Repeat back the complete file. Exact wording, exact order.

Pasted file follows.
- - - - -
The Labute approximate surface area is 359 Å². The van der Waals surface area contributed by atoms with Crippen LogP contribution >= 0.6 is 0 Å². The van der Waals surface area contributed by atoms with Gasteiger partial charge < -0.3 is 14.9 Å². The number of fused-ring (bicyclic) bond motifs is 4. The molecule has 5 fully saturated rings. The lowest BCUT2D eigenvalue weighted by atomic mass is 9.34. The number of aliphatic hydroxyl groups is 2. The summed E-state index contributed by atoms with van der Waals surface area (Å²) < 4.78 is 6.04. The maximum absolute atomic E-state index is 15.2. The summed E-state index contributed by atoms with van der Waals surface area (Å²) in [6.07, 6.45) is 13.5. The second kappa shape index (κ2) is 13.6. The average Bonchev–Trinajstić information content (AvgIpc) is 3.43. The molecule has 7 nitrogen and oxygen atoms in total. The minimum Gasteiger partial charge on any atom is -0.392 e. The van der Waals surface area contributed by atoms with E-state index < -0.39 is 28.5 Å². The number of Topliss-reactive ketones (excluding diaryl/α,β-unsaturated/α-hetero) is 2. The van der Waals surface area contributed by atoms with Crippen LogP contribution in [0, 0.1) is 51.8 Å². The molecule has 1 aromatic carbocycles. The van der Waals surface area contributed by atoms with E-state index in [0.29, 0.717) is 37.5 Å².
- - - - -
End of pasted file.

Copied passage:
The Labute approximate surface area is 359 Å². The van der Waals surface area contributed by atoms with Crippen LogP contribution >= 0.6 is 0 Å². The van der Waals surface area contributed by atoms with Gasteiger partial charge < -0.3 is 14.9 Å². The number of fused-ring (bicyclic) bond motifs is 4. The molecule has 5 fully saturated rings. The lowest BCUT2D eigenvalue weighted by atomic mass is 9.34. The number of aliphatic hydroxyl groups is 2. The summed E-state index contributed by atoms with van der Waals surface area (Å²) < 4.78 is 6.04. The maximum absolute atomic E-state index is 15.2. The summed E-state index contributed by atoms with van der Waals surface area (Å²) in [6.07, 6.45) is 13.5. The second kappa shape index (κ2) is 13.6. The average Bonchev–Trinajstić information content (AvgIpc) is 3.43. The molecule has 7 nitrogen and oxygen atoms in total. The minimum Gasteiger partial charge on any atom is -0.392 e. The van der Waals surface area contributed by atoms with E-state index < -0.39 is 28.5 Å². The number of Topliss-reactive ketones (excluding diaryl/α,β-unsaturated/α-hetero) is 2. The van der Waals surface area contributed by atoms with Crippen LogP contribution in [0, 0.1) is 51.8 Å². The molecule has 1 aromatic carbocycles. The van der Waals surface area contributed by atoms with E-state index in [0.29, 0.717) is 37.5 Å².